What do you think of when you hear the phrase “graphic design”? Perhaps your favorite band’s album cover or an elaborate Coca-Cola ad comes to mind? The field of design is a vast realm of concepting, creating and composing visual stories that catch the viewer’s attention. When executed flawlessly, design is thought-provoking and action-inducing – ensuring a seamless transition from aesthetic identity to message strategy. Thus, the value of strategic design cannot be understated.

How is design strategic?

To marketing professionals and graphic designers, there is a distinction between something that is simply aesthetically appealing and a piece that elevates the company’s objectives. However, design is often seen as merely an aesthetic routine – make something look pretty and it will generate interest. How many times can you remember the general appearance of an advertisement, but you can’t recall which product or service it was highlighting? Design needs to do more than just look good. It has to support the company’s offerings, messaging, goals and identity. While it’s often challenging, companies need to separate themselves from their personal preferences and focus solely on strategy and the people they’re trying to reach.

When a company emphasizes strategic design, merging creativity with business objectives, the results are astounding. A study by the Design Management Institute showed that companies who emphasize the importance of visual marketing outperformed the S&P by 211%. Transforming design into a strategic tool is essential to differentiate brands from their competitors and drive customer decision-making.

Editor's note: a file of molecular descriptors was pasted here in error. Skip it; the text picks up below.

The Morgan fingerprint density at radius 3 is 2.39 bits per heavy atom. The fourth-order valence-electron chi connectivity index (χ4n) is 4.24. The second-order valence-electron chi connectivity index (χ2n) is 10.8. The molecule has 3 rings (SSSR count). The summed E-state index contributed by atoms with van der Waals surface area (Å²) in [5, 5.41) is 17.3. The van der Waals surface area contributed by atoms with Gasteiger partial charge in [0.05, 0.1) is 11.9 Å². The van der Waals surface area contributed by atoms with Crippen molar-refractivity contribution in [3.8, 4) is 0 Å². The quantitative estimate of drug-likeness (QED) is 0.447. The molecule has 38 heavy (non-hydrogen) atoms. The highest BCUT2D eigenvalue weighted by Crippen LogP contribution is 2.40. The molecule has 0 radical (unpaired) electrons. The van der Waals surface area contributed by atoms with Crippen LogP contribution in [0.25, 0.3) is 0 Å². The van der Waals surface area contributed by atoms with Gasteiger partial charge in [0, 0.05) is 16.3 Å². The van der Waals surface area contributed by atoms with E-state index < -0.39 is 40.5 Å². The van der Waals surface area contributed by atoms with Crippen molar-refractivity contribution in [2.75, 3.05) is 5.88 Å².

What is the process?

Incorporating business strategy into the design process can take more time, but the payoff is exponential.

  • Research: Analyzing competitors, trends, company history, touchpoints and markets is the crucial first step of any campaign. Of course, an in-depth understanding of business goals, messaging and objectives is also integral to success.
  • Create: I’ve always believed in starting with a design that’s entirely out of the box. Incorporating strategy into design doesn’t mean that it has to be boring. Go to the outer edges of your creativity – you might just stumble upon something breathtaking.
  • Simplify: A famous quote from Coco Chanel comes to mind: “Before you leave the house, look in the mirror and take one thing off.” The same concept applies to designing – peel back layers of design and strip away superfluous elements that will distract from the message. Simplicity is the secret to great visuals.
  • Test: Go beyond the standard internal approval process and test your design on potential customers to eliminate bias. Most of the time, you’ll need to reframe and test again.

When design is paramount to business strategy and intertwined in messaging, objectives and market approach, it becomes a powerful tool. Companies who learn to develop a culture that sees design as more than simply an aesthetic medium will reap powerful results.